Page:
A six-day old premature baby has become the youngest infant to receive a heart transplant at a US hospital, doctors and her proud parents said Thursday.
Baby Oliver Crawford underwent the operation at Phoenix Children's Hospital in Arizona after being born seven weeks ahead of schedule with a heart defect which meant her parents didn't expect him to survive.
"The doctors had very little hope that he would survive the pregnancy, and when our water broke at 33 weeks, we were prepared to deliver a still born baby," said Caylyn Otto, the infant's mother.
"But he came out fighting," she added in a statement released by the hospital.
The baby is recovering in hospital after being born on January 5.
His mother and father Chris Crawford were first alerted to the problem after a prenatal exam at 20 weeks showed a defect in the tiny baby's heart, called dilated cardiomyopathy.
It was confirmed four weeks later. "The left ventricle was huge for a 24-week-old," pediatric cardiologist Dr. Christopher Lindblade told the Arizona Republic, adding: "It was massive."
They prepared for the worst.
They even prepared for Oliver's funeral, clearing their home of toys, diapers and other baby things.
"It was too hard for me to look at all that stuff," said Otto.
A hospice worker asked her if she would want to hold her stillborn baby, before he was taken away.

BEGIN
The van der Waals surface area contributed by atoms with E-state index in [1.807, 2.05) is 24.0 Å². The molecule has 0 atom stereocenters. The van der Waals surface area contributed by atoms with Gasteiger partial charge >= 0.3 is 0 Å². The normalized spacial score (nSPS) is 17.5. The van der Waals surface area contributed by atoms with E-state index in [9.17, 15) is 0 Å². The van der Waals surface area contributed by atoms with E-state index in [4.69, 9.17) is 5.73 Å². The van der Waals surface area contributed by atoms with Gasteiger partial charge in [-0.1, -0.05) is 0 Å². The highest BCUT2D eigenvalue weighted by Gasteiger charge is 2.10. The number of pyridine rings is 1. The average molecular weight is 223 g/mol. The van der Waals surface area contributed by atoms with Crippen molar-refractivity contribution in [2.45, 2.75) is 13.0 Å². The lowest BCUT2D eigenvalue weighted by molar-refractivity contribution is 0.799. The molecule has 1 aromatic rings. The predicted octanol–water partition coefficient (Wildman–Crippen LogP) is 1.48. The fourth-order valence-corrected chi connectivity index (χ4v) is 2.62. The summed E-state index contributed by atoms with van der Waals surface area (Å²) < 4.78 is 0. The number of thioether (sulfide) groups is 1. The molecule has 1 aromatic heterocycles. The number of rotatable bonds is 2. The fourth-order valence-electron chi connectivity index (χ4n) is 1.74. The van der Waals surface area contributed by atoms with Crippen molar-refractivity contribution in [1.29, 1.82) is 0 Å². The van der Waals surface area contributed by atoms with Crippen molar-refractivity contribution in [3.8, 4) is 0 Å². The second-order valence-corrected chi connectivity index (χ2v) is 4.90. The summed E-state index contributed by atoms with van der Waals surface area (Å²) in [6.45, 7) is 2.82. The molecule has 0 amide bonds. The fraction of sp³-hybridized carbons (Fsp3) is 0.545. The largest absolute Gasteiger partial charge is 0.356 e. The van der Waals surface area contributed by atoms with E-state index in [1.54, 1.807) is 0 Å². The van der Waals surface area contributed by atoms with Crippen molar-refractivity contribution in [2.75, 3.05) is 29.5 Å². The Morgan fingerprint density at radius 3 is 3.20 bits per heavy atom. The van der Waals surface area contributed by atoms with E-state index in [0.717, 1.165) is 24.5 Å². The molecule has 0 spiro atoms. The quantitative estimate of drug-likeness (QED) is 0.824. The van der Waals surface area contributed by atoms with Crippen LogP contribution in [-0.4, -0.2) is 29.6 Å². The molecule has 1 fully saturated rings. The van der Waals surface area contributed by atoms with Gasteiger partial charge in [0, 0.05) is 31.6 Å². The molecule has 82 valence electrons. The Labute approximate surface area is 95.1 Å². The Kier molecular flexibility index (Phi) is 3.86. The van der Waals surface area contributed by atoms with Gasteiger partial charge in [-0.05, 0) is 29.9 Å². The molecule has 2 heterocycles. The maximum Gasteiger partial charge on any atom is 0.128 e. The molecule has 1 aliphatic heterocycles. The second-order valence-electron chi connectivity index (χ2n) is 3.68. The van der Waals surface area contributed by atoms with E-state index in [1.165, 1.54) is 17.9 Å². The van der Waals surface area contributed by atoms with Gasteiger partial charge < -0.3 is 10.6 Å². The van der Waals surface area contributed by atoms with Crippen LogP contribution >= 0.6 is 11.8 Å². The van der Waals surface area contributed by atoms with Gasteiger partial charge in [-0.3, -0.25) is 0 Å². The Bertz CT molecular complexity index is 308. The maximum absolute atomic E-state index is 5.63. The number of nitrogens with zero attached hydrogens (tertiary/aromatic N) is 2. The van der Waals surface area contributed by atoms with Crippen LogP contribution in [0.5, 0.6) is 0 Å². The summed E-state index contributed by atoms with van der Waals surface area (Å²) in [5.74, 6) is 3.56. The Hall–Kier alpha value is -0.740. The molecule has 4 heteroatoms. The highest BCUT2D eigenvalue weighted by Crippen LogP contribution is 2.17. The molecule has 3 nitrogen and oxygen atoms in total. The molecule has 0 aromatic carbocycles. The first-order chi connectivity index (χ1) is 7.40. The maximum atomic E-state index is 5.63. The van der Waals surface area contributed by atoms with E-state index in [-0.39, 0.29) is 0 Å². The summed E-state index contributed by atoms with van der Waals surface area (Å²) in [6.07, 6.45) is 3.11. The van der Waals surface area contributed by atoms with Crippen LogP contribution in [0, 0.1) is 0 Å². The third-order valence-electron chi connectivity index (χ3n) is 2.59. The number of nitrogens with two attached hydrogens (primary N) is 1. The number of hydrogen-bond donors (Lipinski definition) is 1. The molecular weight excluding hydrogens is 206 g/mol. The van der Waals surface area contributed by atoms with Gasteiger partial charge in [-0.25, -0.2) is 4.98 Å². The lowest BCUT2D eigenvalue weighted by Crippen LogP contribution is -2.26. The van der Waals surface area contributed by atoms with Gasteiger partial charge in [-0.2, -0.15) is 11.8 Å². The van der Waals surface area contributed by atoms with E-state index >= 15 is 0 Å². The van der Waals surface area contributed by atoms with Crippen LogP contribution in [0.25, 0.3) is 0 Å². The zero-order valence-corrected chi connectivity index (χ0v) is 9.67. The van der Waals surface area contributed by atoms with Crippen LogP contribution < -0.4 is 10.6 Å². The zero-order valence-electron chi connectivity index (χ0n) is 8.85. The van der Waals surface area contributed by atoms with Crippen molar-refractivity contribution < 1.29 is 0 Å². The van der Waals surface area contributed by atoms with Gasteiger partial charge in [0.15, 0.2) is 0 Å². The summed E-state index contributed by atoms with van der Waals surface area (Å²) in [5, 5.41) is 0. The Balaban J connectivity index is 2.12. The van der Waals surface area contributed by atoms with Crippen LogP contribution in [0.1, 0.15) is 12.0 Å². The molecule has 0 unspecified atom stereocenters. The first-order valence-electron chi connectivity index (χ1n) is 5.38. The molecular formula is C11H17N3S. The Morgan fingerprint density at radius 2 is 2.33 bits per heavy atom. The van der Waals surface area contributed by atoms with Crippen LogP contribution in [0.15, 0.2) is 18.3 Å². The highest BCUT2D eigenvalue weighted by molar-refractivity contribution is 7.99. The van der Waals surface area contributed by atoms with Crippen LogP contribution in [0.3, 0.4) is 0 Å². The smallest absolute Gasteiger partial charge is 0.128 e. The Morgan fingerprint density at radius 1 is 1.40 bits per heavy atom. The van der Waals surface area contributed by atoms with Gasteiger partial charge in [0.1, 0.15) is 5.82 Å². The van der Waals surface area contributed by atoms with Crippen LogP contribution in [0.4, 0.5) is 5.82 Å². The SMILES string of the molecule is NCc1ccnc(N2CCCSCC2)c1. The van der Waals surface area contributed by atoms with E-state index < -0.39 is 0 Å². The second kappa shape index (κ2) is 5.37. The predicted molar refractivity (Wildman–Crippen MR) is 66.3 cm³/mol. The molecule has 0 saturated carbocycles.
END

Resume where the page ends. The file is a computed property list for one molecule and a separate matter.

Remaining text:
"I don't think I can," Otto told her husband, according to the newspaper. "I don't think I can hold him like that."
"We kept saying, if we just get to hold him for one minute. That's all we ask. Just one minute with our son," Otto told the newspaper.
"Every minute more we get is a blessing," she said.
Lindblade, the director of the hospital's Fetal Heart Program, had recently reviewed a major study on neonatal babies, which gave a prognosis for infants with Oliver's condition.
Using statistics from the study, he told the parents that their baby had a 58 percent chance of not dying or not having to have a heart transplant
But while the odds were daunting, the anxious parents knew they meant there was still a chance—so they nicknamed their infant son Oliver Hope, short for "all of our hope," Crawford told the Arizona Republic.
Doctors planned for a birth at 36 weeks, but Otto went into labor at 33 weeks.
Within hours of the birth the baby was screened to see if he was healthy enough for a heart transplant. He was put on a national transplant waiting list on January 9, and two days later a viable heart became available.
The operation lasted for 10 hours, after which he had an incision from his belly to his chest.
"From our understanding Oliver is the youngest recipient in the nation. He received his transplant at 34 weeks and 3 days gestation," said his mother.
The baby remains in hospital and his lungs remain weak but he is doing "amazingly well" at 6.1 pounds, according to the hospital.
"It is amazing, after expecting the worst, Oliver is indeed a miracle," said the baby's father.
© 2015 AFP